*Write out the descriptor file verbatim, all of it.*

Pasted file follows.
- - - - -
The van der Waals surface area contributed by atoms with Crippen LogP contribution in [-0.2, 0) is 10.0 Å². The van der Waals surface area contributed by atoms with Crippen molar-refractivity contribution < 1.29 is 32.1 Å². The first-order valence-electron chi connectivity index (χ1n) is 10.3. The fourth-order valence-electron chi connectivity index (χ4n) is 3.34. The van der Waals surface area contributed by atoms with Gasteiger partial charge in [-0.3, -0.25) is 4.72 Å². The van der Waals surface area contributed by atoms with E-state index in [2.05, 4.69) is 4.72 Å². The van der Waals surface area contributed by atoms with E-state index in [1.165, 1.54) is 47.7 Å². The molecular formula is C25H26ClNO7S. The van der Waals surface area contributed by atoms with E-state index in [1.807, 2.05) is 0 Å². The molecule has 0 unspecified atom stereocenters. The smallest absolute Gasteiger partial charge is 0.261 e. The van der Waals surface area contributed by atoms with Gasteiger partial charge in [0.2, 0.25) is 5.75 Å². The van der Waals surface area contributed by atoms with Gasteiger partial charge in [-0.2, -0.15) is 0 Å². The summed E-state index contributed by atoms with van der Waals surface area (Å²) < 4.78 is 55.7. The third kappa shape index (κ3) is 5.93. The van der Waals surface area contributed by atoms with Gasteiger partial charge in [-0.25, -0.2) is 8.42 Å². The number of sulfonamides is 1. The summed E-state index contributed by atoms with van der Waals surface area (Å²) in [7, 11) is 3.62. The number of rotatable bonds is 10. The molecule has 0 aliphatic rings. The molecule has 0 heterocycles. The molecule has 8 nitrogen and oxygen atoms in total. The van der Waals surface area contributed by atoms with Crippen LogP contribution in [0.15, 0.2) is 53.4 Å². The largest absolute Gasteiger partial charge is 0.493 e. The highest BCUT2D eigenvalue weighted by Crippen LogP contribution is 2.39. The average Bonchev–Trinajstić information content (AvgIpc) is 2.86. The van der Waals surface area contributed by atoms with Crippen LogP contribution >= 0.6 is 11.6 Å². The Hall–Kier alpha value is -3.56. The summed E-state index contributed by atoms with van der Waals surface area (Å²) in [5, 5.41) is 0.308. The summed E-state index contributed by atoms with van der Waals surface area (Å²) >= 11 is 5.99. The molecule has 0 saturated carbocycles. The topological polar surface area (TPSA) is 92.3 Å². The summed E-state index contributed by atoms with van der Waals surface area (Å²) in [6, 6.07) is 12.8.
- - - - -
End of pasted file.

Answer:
The van der Waals surface area contributed by atoms with Crippen LogP contribution in [-0.2, 0) is 10.0 Å². The van der Waals surface area contributed by atoms with Crippen molar-refractivity contribution < 1.29 is 32.1 Å². The first-order valence-electron chi connectivity index (χ1n) is 10.3. The fourth-order valence-electron chi connectivity index (χ4n) is 3.34. The van der Waals surface area contributed by atoms with Gasteiger partial charge in [-0.3, -0.25) is 4.72 Å². The van der Waals surface area contributed by atoms with E-state index in [2.05, 4.69) is 4.72 Å². The van der Waals surface area contributed by atoms with E-state index in [1.165, 1.54) is 47.7 Å². The molecular formula is C25H26ClNO7S. The van der Waals surface area contributed by atoms with E-state index in [1.807, 2.05) is 0 Å². The molecule has 0 unspecified atom stereocenters. The smallest absolute Gasteiger partial charge is 0.261 e. The van der Waals surface area contributed by atoms with Gasteiger partial charge in [0.2, 0.25) is 5.75 Å². The van der Waals surface area contributed by atoms with Gasteiger partial charge in [-0.2, -0.15) is 0 Å². The summed E-state index contributed by atoms with van der Waals surface area (Å²) < 4.78 is 55.7. The third kappa shape index (κ3) is 5.93. The van der Waals surface area contributed by atoms with Gasteiger partial charge in [-0.25, -0.2) is 8.42 Å². The number of sulfonamides is 1. The summed E-state index contributed by atoms with van der Waals surface area (Å²) in [7, 11) is 3.62. The number of rotatable bonds is 10. The molecule has 0 aliphatic rings. The molecule has 0 heterocycles. The molecule has 8 nitrogen and oxygen atoms in total. The van der Waals surface area contributed by atoms with Crippen LogP contribution in [0.15, 0.2) is 53.4 Å². The largest absolute Gasteiger partial charge is 0.493 e. The highest BCUT2D eigenvalue weighted by Crippen LogP contribution is 2.39. The average Bonchev–Trinajstić information content (AvgIpc) is 2.86. The van der Waals surface area contributed by atoms with Crippen LogP contribution >= 0.6 is 11.6 Å². The Hall–Kier alpha value is -3.56. The summed E-state index contributed by atoms with van der Waals surface area (Å²) in [5, 5.41) is 0.308. The summed E-state index contributed by atoms with van der Waals surface area (Å²) >= 11 is 5.99. The molecule has 0 saturated carbocycles. The topological polar surface area (TPSA) is 92.3 Å². The summed E-state index contributed by atoms with van der Waals surface area (Å²) in [6, 6.07) is 12.8.